Orchestrating the execution of parallel programs using Discrete Control Theory

Research Focus

The Gadara project is the first attempt at developing a formal Petri net model for failure avoidance in general-purpose concurrent software. The architecture adopted in the Gadara project comprises four stages. (1) Extract per-function Control Flow Graphs (CFGs) from program source code. We enhance the CFGs to facilitate deadlock analysis by including lock information of the program. (2) Translate the enhanced CFGs into a Petri net model of the program. The model is constructed in such a way that deadlocks in the original program correspond to structural features in the Petri net. (3) Synthesize control logic for deadlock avoidance. The output of this step is the original Petri net model augmented with additional features that guarantee deadlock avoidance in the original program. (4) Instrument the program to incorporate the control logic. This instrumentation ensures that the real program's runtime behavior conforms to that of the augmented model that was generated in the previous step, thus ensuring that the program cannot deadlock.

Some research problems that arise from the above process are discussed as follows.

One of the problems that the Gadara team is solving is the Lock/Unlock pairing problem. Many of the concurrency bug detection/avoidance tools rely on the static knowledge of critical sections. For accurate modeling of concurrent programs, Gadara also needs to know where locks are acquired and released. It is not a trivial task, however, to statically figure out critical sections for languages such as C or C++. Unlike Java in which critical sections are expressed as blocks syntactically, for C/C++, they are embraced by a pair of library calls, i.e., lock and unlock. Due to the potential exponential number of control path instantiations, it is difficult for static analysis to decide which "locks" would pair up with which "unlocks." Moreover, these pairs often span across function boundaries. The Gadara team is seeking an inter-procedural analysis algorithm to pair up Locks/Unlocks for all feasible paths.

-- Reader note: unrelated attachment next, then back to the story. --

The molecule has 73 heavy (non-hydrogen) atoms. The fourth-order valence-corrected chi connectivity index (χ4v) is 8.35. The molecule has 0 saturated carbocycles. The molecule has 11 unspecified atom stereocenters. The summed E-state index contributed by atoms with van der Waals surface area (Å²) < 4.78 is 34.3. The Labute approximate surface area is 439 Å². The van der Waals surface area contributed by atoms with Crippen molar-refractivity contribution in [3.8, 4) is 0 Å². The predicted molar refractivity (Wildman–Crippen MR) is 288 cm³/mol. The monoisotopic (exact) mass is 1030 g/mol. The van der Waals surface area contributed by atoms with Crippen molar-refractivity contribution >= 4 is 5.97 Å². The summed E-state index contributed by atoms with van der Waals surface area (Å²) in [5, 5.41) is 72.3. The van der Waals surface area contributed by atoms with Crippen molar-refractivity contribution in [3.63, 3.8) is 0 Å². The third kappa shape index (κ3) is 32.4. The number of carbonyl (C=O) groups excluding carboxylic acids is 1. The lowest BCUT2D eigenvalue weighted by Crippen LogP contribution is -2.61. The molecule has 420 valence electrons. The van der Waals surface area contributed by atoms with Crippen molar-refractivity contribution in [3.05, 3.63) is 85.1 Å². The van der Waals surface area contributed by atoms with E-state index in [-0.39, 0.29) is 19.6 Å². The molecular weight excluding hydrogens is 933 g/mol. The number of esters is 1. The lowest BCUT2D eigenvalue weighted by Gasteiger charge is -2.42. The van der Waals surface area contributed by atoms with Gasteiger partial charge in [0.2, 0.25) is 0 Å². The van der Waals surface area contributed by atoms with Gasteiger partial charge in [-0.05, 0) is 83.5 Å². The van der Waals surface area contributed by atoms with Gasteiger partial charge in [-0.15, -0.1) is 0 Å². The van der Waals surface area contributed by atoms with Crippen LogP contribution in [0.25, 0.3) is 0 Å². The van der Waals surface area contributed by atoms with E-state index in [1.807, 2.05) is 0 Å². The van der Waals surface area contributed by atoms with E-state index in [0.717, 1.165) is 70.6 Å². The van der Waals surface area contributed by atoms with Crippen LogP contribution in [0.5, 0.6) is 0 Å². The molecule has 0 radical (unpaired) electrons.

Another research focus of the Gadara team is on the use of Petri nets to formally model, analyze, and control multithreaded programs. (1) Modeling. We define a new class of Petri nets, called Gadara nets, that systematically models multithreaded programs with lock allocation and release operations. Gadara nets provide the foundation of model-based analysis and control of multithreaded programs. (2) Analysis. We establish several crucial properties of Gadara nets that bridge a behavioral property of a program (deadlock) and a structural property of its Gadara net model (a feature technically known as a siphon). This correspondence enables our overall approach to work efficiently and handle large, real-world programs. (3) Control. We develop a novel methodology to synthesize control logic for Gadara nets to provably eliminate deadlocks while otherwise minimally constraining program behavior. The control logic is both correct and maximally permissive.

Please refer to our publications for our published results.